Looking for an Irish name? The top Irish baby names in America in honor of St. Patrick's Day
Aidan, Megan Kaitlyn - We've got all the popular names with Irish Americans here!
Keegan: Anglicization of the Irish surname Mac Aodhgáin, “Aodhagán” meaning “small and passionate,” or “fiery”
Brennan: Anglicization of the Irish surname Ó Braonáin, meaning “descendent of Braonáin.” “Braonáin” can mean “sorrow”
Quinn: Anglicization of the Irish surname Ó Cuinn, meaning “descendent of Conn.” “Conn” means “leader” or “chief”
Micheal: Irish form of Michael, meaning “Who is like God?”
Declan: Form of the name Deaglán, an Irish saints’ name of obscure meaning
Dorian: Although it is based on the name Dora, which has no Irish roots, the name was coined by Irish playwright Oscar Wilde for his book, “The Portrait of Dorian Gray”
Brianna: Modern feminine form of Brian, an Anglicization of the Irish name Brion, meaning “noble”
Kayla: Even though it’s probably a modern creation, it is similar to the Irish male name Cadhla, meaning “slender”
Anna: Typically considered a Latin name, but Ana is also an ancient Celtic goddess known as the “Wealth Provider”
Megan: Though technically not a Celtic name (it’s a Welsh pet form of Margaret), it’s similar to the Irish surname O’Meegan, meaning “descendent of the brave warrior”
Kaitlyn: American form of the Irish Caitlín (Irish version of Catherine)
Makayla: Another modern creation possibly stemming from the Irish man’s name “Cadhla,” meaning slender
Kaylee: This name is a modern invention based on the names Kay and Lee, but it also sounds like “céilí,” the Irish word for a gathering
Kylie: Usually considered an Australian Aboriginal name meaning “boomerang,” but like the name Kayla, it’s also a form of Kiley, an Anglicization of the Irish name Cadhla, meaning “slender”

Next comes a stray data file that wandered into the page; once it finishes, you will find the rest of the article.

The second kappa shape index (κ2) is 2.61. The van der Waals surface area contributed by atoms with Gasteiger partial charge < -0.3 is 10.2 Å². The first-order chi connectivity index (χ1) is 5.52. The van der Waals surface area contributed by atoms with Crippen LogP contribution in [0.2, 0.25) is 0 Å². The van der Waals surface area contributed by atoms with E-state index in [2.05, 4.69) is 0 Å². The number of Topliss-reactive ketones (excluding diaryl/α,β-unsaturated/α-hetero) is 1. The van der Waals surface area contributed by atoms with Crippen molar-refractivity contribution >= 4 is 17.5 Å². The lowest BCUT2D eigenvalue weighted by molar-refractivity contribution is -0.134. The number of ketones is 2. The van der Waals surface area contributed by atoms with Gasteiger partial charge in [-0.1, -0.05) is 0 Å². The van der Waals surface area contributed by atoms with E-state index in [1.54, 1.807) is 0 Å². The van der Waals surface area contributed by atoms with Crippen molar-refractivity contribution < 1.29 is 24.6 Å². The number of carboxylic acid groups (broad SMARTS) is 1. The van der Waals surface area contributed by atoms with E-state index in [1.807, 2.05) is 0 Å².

Riley: Riley is an English surname meaning “rye field” or an Anglicization of the Irish surname O’Reilly, or Ó Raghaillaigh, meaning from “descendent of Raghaillaigh,” an Irish chieftan
Erin: A poetic name for Ireland. The name is not usually used in Ireland, but it’s recently gained in popularity in the North
Claire: This is a French name meaning “clear,” but “Clare,” an alternate spelling, is a county in Ireland
Molly: Irish pet form of Mary, or Mallaidh in Irish, that means “star of the sea”
Kennedy: Anglicization of the Irish surname Ó Cinnéide, meaning “helmet head”
Kelly: Anglicization of the Irish surname “Ó Ceallaigh,” which possibly means “brave warrior”
Cassidy: Anglicization of the Irish surname Ó Casaide, which hasan obscure meaning but may translate to “clever” or “curly-headed”
Ashlyn: Anglicization of the Irish name Aislinn (or Aisling), meaning “dream” or “vision”
Kiara: Form of Ciara, pronounced “KEE a ra,” an Irish name meaning “dark.” Often pronounced “see-Ahr-a” in the U.S.
Reagan: Anglicization of the Irish surname Ó Ríagáin, which comes from “sovereign” or “king”
Delaney: Anglicization of the Irish surname “Ó Dubhshláine, meaning “descendant of the dark-haired man of the River Slaney”
Alana: Feminine form of the name Alan, which means “handsome.” Also an Anglicization of “a leanbh, an Irish term of endearment meaning “O child”
Mckenna: Anglicization of the Irish surname MacCionnaith, interpreted as both “ardent love” and “firesprung”
Brenda: Feminine form of the Irish name Brendan, an Anglicization of the Irish saint Breandán/Breannain whose name means“prince”
Shannon: Area and river in Ireland that possibly means “little wise one”
Kara: Form of Cara, the Irish word for “friend”
Kira: Another Anglicization of Ciara, an Irish name meaning “dark”
Kathleen: Another Anglicization of the Irish Caitlín, a form of Catherine
Bridget: From the Irish name Brighid, meaning “exalted one.” St. Brigid is a patron saint of Ireland.
Patricia: This is the feminine form of Patrick, Ireland’s patron saint’s name which is Latin for “noble”
Shayla: Modern Anglicization of the Irish name Síle, meaning “blind.” Also Anglicized as “Sheila”
Tara: Anglicization of the old Irish name Teamhair, which means “eminence” or “distinction.” Also the name of the ancient hill in Co. Meath that was the center of pagan activity
Brenna: Modern feminine form of the name Brennan, an Anglicization of the Irish surname Ó Braonáin, that can mean “sorrow”
Logan: From the Irish surname O’Loughan, which is often mistranslated to mean “duck,” which is actually from the Gaelic word “lacha”
Fiona: An Irish name (spelled Fíona) pronounced as “Feena,” meaning “vine”
Ryan: Feminine Anglicization of the Irish surname Ó Ríain, meaning “descendent of the little king”
Aileen: Anglicization of the Irish name Aibhilín/Eibhilín, an Irish form of Evelyn or Helen which can mean “bright light”
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